That Hideous Strength, Preface-Ch. 4

Oh the many things I love about That Hideous Strength: set in a college atmosphere, exposes the power-hungry agenda of modernist progressivism, the cosmic backdrop of ageless spiritual warfare . . . So many things.

I found two things of interest to me this week. The first involved the living reality of Jesus’ words about the Gospel: that it divides parents from children, brothers from brothers, even, Paul notes, marriages. The Studdocks are one such marriage. They are lining themselves up for and against the Gospel, though they hardly know their actions as such. But this is the way of conversion and of apostasy and heresy. Very seldom do each happen suddenly, critically. Indeed, both are chronic states, taking a lifetime to fulfill their ends, though the telling fruit be borne sooner.

Jane Studdock thinks she is merely ringing up Mrs. Dimble because of the bad dreams she, Jane, is having. She does not know that such a simple action will have lasting consequences. For that one action will lead to a meeting with the Dimbles. Which will lead to a recommendation to go to St. Anne’s to see Miss Ironwood. And that meeting itself reveals the choice that has already been made, as it were, by actions set in motion.

Similarly, Mark thinks himself doing little more than providing the best he can for his family, though admittedly perhaps more for himself. But more than that, he sincerely thinks himself to be advancing a great cause for his fellow humans. He cannot yet know that his simple action of accepting an invitation to the college’s “Progressive Element” will set in motion actions that will unleash untold horrors on the world.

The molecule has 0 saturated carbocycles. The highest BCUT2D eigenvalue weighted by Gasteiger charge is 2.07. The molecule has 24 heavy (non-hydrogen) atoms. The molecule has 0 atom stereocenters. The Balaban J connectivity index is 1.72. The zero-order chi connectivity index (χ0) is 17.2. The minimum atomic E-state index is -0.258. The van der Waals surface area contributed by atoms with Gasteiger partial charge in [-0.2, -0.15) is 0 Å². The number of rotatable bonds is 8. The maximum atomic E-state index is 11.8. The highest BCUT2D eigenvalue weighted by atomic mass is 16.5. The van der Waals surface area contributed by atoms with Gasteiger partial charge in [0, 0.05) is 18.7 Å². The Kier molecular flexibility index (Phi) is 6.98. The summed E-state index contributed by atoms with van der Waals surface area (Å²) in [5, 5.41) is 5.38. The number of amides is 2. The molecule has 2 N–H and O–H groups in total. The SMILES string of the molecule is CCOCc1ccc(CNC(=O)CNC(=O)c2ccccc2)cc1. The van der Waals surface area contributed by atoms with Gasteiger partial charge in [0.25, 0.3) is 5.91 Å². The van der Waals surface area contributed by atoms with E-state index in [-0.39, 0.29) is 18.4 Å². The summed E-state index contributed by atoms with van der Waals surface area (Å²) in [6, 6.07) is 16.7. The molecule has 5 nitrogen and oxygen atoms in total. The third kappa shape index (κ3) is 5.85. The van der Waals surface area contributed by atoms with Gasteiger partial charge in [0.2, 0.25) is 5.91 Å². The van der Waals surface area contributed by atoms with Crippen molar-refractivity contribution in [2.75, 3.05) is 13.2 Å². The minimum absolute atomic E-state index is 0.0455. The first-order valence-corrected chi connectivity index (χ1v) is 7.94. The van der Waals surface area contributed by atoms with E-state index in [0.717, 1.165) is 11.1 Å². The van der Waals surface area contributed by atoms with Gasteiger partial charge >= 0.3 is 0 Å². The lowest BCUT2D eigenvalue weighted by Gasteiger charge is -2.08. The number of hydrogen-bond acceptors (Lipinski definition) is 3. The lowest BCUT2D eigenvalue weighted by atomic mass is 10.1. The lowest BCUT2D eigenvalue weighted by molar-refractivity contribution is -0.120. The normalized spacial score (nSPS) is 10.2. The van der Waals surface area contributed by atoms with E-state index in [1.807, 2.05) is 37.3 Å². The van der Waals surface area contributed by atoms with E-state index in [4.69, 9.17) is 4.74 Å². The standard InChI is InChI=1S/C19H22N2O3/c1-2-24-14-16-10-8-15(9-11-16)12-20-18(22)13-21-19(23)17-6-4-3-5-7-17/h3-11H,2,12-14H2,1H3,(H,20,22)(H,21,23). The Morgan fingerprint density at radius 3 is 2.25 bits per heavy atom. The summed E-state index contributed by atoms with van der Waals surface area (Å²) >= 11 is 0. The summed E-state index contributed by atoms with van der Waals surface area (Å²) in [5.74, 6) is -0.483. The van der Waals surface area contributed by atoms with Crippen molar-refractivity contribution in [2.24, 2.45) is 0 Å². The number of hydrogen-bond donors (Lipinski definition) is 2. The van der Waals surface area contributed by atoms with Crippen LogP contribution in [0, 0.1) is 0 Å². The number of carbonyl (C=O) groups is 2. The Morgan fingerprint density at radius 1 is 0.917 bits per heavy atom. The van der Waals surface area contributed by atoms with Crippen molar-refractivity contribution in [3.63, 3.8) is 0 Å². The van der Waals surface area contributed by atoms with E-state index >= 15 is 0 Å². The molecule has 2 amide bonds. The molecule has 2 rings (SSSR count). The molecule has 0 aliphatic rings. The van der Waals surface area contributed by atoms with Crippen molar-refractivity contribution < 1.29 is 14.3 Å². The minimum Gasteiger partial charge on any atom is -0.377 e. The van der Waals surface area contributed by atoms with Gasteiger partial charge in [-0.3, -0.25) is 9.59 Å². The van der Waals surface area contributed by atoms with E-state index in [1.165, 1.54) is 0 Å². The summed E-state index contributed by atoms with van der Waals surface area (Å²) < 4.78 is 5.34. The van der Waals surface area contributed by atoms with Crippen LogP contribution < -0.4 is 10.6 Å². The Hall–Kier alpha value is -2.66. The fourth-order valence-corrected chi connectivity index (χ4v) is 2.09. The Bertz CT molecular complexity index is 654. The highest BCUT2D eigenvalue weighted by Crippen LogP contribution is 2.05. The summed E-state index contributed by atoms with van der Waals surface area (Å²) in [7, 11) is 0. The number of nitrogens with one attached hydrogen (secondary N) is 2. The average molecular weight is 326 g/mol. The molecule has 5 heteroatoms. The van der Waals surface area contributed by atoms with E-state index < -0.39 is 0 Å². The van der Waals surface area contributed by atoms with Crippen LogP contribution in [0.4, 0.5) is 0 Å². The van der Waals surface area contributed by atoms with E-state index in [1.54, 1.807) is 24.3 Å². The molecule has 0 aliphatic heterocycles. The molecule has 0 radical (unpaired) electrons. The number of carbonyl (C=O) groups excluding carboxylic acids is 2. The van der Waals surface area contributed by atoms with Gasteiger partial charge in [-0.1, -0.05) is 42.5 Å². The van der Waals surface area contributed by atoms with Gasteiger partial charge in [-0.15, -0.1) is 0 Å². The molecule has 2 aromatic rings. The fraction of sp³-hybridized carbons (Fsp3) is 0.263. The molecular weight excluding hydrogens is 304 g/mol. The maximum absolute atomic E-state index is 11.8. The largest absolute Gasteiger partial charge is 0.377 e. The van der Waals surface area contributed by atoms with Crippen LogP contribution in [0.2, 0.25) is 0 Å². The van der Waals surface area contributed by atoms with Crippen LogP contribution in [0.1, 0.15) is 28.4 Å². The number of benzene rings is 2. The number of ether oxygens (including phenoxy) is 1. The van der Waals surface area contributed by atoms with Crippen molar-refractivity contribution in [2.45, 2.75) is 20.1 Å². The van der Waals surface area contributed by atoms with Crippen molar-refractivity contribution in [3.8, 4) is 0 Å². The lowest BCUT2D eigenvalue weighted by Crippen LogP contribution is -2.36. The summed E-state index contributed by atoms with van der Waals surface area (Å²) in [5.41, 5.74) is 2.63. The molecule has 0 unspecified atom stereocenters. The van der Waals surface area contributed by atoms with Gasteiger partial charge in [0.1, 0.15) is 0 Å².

And neither Jane nor Mark can know that the paths they have chosen they might just as indiscernably forsake once underway. Conversion and apostasy are such slippery things. A small, unnoticed decision here, the attempt to advance one’s well-intentioned cause there. And heaven or hell becomes a real-world consequence. But of course, Lewis knew this and wrote about it often.

The other point of interest is a brief exchange between Hingest and Mark Studdock:

“‘I suppose there are two views about everything,’ said Mark.
“‘Eh? Two views? There are a dozen views about everything until you know the answer. Then there’s never more than one.’ . . .”

Hingest, of course, must be killed for such sentiments, and before the chapter is completed, he is–most brutally.

So long as there are innumberable opinions, we may feel safely ensconced in our own. Others may disagree; we may even face arguments fatal to our convictions. Ah, but so long as there are many opinions! After all, who could be so closed-minded as to insist on only one. How callous and uncaring. That is to say, until the Truth is known. Then there really is only one view on the matter. The rest are illusion.